You know that Enormous Omelet Sandwich that Burger King came out with a couple of months ago? The one with a sausage patty, two eggs, two slices of cheese, three strips of bacon--and 760 calories and 50 grams of fat? The one that has been decried as a siren song to an already obese nation? Two-time Olympic triathlete Hunter Kemper has had an eye on it. "I haven't tried one of those, but I'm dying to," he says. "That is totally my style."
For now, however, the Enormous Omelet is nothing more than a mouthwatering fantasy for Kemper, and that may explain why after years of being very good, he has moved to his sport's highest level. Kemper, who finished 17th at the 2000 Sydney Games and ninth last year in Athens, has gotten off to such a fast start in '05 that he has become the first American man to be No. 1 in the world since the International Triathlon Union (ITU) began its world rankings, in 1991.
Kemper opened his season on April 16 with a second-place finish at the ITU Honolulu Triathlon World Cup. He came back the next week and won in Mazatlan, Mexico. That victory moved Kemper, who finished sixth in the world last year, to the top spot. He solidified his hold on that position with a runner-up finish in a World Cup race in Japan on May 15. Kemper hadn't planned to enter the event in Japan, but when he saw that he had started the season in better shape than the rest of the field, he booked the flight. "I was going there trying to keep the ball rolling," he says. It continues to roll: On May 22 he logged another win, in a race in Tempe, Ariz.
Kemper has no simple explanation for his fast start. His regimen during the January-March off-season was the same one he has always followed: He trained in all three events on most days, and in an average week he swam 30,000 meters (about 19 miles), biked 250 miles and ran 65 to 70 miles. The one meaningful change he has made over the past year, though, involves his diet. Once a junk-food fanatic, he's trying to eat healthfully. Mark Fretta, a triathlete on the U.S. team, has been friends with Kemper since 2001, when the two lived across the hall from each other in a dorm at the U.S. Olympic Training Center in Colorado Springs. Fretta recalls that Kemper would top off nearly every cafeteria dinner with a Butterfinger milk shake. Kemper began to change his diet two years ago, when he married Val Sterk, a former national-team volleyball player. "I know they don't have the milk shake machine at their house," Fretta says.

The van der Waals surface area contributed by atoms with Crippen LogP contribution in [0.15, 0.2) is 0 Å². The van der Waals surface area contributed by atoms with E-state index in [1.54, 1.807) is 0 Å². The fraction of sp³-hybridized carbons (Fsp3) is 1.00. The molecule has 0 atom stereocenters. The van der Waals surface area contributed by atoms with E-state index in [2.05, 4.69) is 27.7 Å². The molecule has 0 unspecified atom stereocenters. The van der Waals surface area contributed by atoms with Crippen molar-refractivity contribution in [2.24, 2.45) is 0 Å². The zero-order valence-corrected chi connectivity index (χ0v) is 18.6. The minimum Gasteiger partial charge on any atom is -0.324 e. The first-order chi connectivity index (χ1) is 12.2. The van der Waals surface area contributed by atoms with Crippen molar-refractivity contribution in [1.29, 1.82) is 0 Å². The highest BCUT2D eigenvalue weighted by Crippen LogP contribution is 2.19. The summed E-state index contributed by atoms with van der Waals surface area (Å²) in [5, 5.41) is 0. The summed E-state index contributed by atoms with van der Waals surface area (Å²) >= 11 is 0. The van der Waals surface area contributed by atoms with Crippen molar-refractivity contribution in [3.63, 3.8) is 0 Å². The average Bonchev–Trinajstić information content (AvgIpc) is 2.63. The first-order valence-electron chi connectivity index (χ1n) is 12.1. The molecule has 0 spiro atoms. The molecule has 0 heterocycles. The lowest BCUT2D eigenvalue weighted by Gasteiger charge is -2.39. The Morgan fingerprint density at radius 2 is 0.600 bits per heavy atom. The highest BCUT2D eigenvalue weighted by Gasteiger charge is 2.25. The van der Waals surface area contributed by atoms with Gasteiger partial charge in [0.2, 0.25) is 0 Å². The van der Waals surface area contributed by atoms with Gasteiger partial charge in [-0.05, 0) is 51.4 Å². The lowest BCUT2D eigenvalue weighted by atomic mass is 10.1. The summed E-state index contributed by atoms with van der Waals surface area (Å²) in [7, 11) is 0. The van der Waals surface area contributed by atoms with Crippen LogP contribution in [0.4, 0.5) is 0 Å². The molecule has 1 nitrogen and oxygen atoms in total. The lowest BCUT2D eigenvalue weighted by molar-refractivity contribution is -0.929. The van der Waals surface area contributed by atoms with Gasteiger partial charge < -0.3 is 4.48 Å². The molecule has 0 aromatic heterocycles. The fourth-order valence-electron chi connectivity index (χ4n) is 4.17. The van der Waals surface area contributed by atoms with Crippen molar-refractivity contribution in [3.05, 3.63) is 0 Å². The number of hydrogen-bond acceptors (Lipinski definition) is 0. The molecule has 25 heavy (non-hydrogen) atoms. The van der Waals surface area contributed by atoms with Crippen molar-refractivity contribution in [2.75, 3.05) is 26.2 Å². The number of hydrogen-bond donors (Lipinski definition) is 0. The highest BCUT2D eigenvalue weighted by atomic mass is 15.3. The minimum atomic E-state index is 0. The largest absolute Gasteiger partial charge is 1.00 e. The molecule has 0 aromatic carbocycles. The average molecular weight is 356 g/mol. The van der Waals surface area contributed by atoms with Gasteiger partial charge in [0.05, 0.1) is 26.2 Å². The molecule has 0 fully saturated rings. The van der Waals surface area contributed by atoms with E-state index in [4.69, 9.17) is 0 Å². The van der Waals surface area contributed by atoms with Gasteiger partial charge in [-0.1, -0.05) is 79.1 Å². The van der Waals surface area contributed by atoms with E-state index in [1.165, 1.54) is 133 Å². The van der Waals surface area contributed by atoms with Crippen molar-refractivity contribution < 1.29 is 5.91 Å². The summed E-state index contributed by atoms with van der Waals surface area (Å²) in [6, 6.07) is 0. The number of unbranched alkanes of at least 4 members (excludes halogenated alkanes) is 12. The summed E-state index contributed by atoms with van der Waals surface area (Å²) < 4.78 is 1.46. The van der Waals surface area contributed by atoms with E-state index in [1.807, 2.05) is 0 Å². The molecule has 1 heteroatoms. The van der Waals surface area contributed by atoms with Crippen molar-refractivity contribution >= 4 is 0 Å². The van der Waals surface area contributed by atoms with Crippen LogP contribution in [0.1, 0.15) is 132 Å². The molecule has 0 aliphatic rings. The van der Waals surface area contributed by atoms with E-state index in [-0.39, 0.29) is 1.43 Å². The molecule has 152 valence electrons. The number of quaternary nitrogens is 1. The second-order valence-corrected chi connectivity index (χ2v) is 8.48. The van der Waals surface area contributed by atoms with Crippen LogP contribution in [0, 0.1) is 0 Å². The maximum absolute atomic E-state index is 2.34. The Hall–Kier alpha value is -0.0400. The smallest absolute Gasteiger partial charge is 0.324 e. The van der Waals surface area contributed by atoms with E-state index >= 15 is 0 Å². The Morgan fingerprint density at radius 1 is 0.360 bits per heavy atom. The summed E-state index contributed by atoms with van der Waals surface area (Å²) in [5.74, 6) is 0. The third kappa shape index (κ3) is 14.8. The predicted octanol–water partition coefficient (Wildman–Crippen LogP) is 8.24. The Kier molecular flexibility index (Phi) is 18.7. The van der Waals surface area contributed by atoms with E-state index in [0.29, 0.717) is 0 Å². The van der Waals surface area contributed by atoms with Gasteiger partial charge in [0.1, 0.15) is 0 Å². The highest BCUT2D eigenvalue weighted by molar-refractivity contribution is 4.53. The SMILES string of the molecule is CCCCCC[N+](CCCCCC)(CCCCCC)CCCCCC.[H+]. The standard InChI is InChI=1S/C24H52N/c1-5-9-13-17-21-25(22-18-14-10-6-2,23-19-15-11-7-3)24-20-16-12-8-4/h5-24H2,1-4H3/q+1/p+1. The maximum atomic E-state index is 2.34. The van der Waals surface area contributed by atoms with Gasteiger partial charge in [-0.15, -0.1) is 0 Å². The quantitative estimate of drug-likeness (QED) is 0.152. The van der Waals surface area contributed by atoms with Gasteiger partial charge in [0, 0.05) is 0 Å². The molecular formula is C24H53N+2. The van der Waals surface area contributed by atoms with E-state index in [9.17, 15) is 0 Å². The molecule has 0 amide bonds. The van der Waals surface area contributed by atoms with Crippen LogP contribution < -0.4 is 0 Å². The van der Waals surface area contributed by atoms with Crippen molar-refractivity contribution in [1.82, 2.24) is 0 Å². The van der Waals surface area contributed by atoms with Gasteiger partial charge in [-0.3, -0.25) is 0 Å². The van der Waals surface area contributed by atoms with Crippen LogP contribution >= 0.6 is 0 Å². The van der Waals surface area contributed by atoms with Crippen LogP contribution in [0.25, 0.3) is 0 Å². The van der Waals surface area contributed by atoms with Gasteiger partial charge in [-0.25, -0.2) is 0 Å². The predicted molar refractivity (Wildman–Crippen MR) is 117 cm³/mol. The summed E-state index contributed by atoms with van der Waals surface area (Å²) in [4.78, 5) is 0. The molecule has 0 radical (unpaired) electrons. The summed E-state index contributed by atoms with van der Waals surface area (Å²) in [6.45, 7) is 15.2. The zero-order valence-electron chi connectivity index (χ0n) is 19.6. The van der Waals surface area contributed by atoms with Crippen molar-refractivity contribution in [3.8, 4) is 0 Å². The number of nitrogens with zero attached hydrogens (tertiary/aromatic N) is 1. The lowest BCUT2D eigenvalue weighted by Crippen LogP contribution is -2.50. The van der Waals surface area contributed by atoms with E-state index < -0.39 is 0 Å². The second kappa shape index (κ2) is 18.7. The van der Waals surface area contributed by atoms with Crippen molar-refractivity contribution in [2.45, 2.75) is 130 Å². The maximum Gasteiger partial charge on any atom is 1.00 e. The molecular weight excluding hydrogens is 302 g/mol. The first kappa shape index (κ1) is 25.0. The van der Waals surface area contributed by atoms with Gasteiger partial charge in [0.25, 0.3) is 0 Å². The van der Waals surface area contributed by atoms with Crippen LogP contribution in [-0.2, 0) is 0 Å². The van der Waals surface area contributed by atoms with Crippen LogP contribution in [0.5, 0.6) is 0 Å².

June 5, 2005
Kemper started getting serious about his diet during the run-up to the Athens Olympics. He has cut back on Krispy Kreme doughnuts--which were served at his wedding--and fast-food hamburgers. His new diet includes fruit smoothies and, for the first time in his life, salads. "I still occasionally go out and have a burger or some Mountain Dew, but I'm trying to be more focused on eating to fuel my body," he says.
World Cup triathlons are contested at the Olympic distance--competitors swim 1,500 meters, bike 40 kilometers (24.8 miles) and run 10 kilometers (6.2 miles)--and should not be confused with Ironman events. The famous Ironman Triathlon World Championship, held each October in Hawaii, consists of a 2.4-mile swim, a 112-mile bike ride and a 26.2-mile run.
Kemper says he might compete in Ironman events someday, but he has no interest in them now because training for longer distances sounds boring. He's also focused on a bigger prize. Kemper will be 32 in 2008, and the Beijing Games will be his last shot at a medal. "I haven't accomplished enough in the Olympic distance to really feel satisfied yet," he says. "Winning the gold medal is still a goal. I'm still hungry for that." Which means the Enormous Omelet Sandwiches will have to wait.
Hunter Kemper may be the first male U.S. triathlete to hold the ITU's top ranking, but U.S. women have ended a year No. 1 on six occasions. Why have men lagged behind? Through the early '90s top male triathletes were more likely to focus on the longer-distance Ironman events. But then intermediate-distance triathlons were added to the Olympics for the 2000 Games, and prize money for those races went up. Suddenly the intermediate distance didn't look so bad. Here are the U.S. women who have claimed the ITU's top ranking at the end of a season.
1991 Karen Smyers 1992 Melissa Mantak
2001 Siri Lindley
2002 Siri Lindley
2003 Barb Lindquist
2004 Barb Lindquist